I wasn’t necessarily going to post this, but since ISA seems to be the most linked to thing on this site because of only 2 articles, I figure it can’t hurt to talk about it. Especially since it was a very strange problem I had with it and I’m sure I won’t be the only one with it.
Anyways, at work I am utilizing ISA 2006 Std edition in a front and back wall scenario. Site-to-Site VPN terminate on the external firewall, and all of our local VLANs (55 of them) are routed off of the internal firewall. So far, nothing that complex. It’s just a simple DMZ between the external and internal network setup.
Anyways, I had a site-to-site VPN (IP pre-shared key) between a customer and us. Basically, we just need to hit a single machine, so the remote network contained two IP addresses, one for the client’s gateway (this is added by default in ISA 2006, DO NOT delete it, also be sure that the remote site has added your gateway in as a remote network too!) and another for the machine we needed to hit on their local network. Anyways, it was working fine. Well, actually, nobody was using it quite yet, but testing had been completed, and I was able to access everything that the developers would need. Anyways, the customer decides that they need to add another IP address that we’ll need to access. Again, no big deal. I’ll just add the IP to the network list for this client. Just to make sure everything’s working, I test it. Nothing works to the new IP. However, the old IP still works fine. What the hell?!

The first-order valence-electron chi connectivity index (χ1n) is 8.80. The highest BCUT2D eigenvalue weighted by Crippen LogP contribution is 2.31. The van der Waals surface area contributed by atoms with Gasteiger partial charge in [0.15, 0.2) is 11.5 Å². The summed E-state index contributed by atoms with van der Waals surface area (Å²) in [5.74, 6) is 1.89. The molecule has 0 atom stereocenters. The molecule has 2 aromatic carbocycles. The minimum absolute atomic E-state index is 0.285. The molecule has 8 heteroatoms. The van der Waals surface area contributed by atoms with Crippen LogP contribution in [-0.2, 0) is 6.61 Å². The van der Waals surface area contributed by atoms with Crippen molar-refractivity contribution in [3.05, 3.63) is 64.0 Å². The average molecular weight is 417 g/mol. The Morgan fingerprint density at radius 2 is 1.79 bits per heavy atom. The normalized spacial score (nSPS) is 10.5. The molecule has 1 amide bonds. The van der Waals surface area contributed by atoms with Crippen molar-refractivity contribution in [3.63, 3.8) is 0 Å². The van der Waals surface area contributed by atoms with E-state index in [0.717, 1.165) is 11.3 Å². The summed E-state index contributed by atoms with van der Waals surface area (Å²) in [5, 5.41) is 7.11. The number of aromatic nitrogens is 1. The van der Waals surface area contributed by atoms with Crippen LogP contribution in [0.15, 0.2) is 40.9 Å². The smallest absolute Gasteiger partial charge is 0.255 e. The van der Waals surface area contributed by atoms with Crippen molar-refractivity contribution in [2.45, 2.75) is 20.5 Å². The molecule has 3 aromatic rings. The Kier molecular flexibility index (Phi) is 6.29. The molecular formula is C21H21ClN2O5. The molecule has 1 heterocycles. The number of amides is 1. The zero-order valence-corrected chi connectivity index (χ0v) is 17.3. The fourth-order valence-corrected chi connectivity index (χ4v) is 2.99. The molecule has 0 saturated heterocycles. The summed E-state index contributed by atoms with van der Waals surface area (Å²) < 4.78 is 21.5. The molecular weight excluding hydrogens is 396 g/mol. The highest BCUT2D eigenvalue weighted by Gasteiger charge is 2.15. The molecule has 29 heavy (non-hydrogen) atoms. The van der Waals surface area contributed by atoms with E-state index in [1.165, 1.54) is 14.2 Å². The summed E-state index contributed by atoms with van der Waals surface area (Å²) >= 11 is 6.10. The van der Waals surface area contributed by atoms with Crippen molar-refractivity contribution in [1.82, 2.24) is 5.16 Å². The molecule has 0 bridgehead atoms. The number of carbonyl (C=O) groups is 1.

For those of you unfamiliar with ISA, it’s not like I created a new VPN for this new IP addition, or anything like that. I simply added the new IP to the existing network. All the routing and firewall rules remained the same. Adding the new IP to the list of remote networks should have allowed it to work.
Working with the IT person at the customer, I learn that when I try to hit the new IP address, the Quick Mode authentication was failing because the ISA server was sending the wrong local network that the request was coming from. The local network that was defined in the rule (by putting a subnet destination in the network rule) was 10.254.95.192/27. However, on the client’s side, he was seeing the request coming from 10.254.64.0/19. In order to create the IPsec tunnel, both the local and remote networks on each end of the tunnel must be identical, but switched (i.e. my local is his remote, and his local is my remote). Needless to say, this 10.254.64.0/27 was screwing everything up. However, when I connected to the original IP that worked, it was sending the correct network of 10.254.95.192/27.
Of course, no where in ISA 2006’s logging can you see it making the IKE requests. All I could see is that requests were being routed correctly from the internal ISA to the external ISA, and then from the external out to the correct network for the customer VPN. In essence, traffic was going in to a black hole. I could also see that the VPN connection (Main Mode) was up and running. I was completely reliant on the customer to let me know what was coming down the pipe to him. That right there is not really something I’m comfortable with, but he seemed to be OK with it. I’m sure it’s because he knew it wasn’t on his end, but on mine.